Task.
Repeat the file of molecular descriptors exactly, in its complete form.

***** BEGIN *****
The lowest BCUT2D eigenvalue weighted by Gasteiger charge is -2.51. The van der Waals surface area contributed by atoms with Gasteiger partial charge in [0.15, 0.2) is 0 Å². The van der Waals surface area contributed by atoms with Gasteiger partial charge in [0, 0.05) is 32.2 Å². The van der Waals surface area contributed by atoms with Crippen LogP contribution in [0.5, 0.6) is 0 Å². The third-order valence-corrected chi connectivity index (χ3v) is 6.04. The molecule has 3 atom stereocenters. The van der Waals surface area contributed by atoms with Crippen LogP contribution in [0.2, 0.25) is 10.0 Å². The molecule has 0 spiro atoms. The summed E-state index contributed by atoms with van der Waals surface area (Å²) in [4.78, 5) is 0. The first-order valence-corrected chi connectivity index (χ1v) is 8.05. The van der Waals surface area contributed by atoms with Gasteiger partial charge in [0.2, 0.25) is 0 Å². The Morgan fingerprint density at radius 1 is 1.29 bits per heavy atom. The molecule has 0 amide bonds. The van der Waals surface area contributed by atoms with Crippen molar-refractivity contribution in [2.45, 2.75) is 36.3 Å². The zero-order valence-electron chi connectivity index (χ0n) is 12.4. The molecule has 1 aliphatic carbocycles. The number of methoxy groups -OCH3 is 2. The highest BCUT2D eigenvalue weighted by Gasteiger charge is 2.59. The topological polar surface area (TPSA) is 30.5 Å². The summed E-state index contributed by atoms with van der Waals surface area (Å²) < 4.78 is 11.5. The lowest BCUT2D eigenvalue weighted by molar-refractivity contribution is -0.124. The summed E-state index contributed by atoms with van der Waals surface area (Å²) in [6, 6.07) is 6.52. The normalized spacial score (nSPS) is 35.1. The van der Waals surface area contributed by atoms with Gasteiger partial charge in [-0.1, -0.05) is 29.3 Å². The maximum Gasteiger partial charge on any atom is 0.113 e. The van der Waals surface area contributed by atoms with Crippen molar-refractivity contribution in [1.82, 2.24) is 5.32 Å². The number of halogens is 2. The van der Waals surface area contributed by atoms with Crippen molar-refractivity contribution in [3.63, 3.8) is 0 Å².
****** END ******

The lowest BCUT2D eigenvalue weighted by Gasteiger charge is -2.51. The van der Waals surface area contributed by atoms with Gasteiger partial charge in [0.15, 0.2) is 0 Å². The van der Waals surface area contributed by atoms with Gasteiger partial charge in [0, 0.05) is 32.2 Å². The van der Waals surface area contributed by atoms with Crippen LogP contribution in [0.5, 0.6) is 0 Å². The third-order valence-corrected chi connectivity index (χ3v) is 6.04. The molecule has 3 atom stereocenters. The van der Waals surface area contributed by atoms with Crippen LogP contribution in [0.2, 0.25) is 10.0 Å². The molecule has 0 spiro atoms. The summed E-state index contributed by atoms with van der Waals surface area (Å²) in [4.78, 5) is 0. The first-order valence-corrected chi connectivity index (χ1v) is 8.05. The van der Waals surface area contributed by atoms with Gasteiger partial charge in [0.2, 0.25) is 0 Å². The Morgan fingerprint density at radius 1 is 1.29 bits per heavy atom. The molecule has 0 amide bonds. The van der Waals surface area contributed by atoms with Crippen molar-refractivity contribution in [2.45, 2.75) is 36.3 Å². The zero-order valence-electron chi connectivity index (χ0n) is 12.4. The molecule has 1 aliphatic carbocycles. The number of methoxy groups -OCH3 is 2. The highest BCUT2D eigenvalue weighted by Gasteiger charge is 2.59. The topological polar surface area (TPSA) is 30.5 Å². The summed E-state index contributed by atoms with van der Waals surface area (Å²) < 4.78 is 11.5. The lowest BCUT2D eigenvalue weighted by molar-refractivity contribution is -0.124. The summed E-state index contributed by atoms with van der Waals surface area (Å²) in [6, 6.07) is 6.52. The normalized spacial score (nSPS) is 35.1. The van der Waals surface area contributed by atoms with Gasteiger partial charge in [-0.1, -0.05) is 29.3 Å². The maximum Gasteiger partial charge on any atom is 0.113 e. The van der Waals surface area contributed by atoms with Crippen molar-refractivity contribution in [1.82, 2.24) is 5.32 Å². The number of halogens is 2. The van der Waals surface area contributed by atoms with Crippen molar-refractivity contribution in [3.63, 3.8) is 0 Å².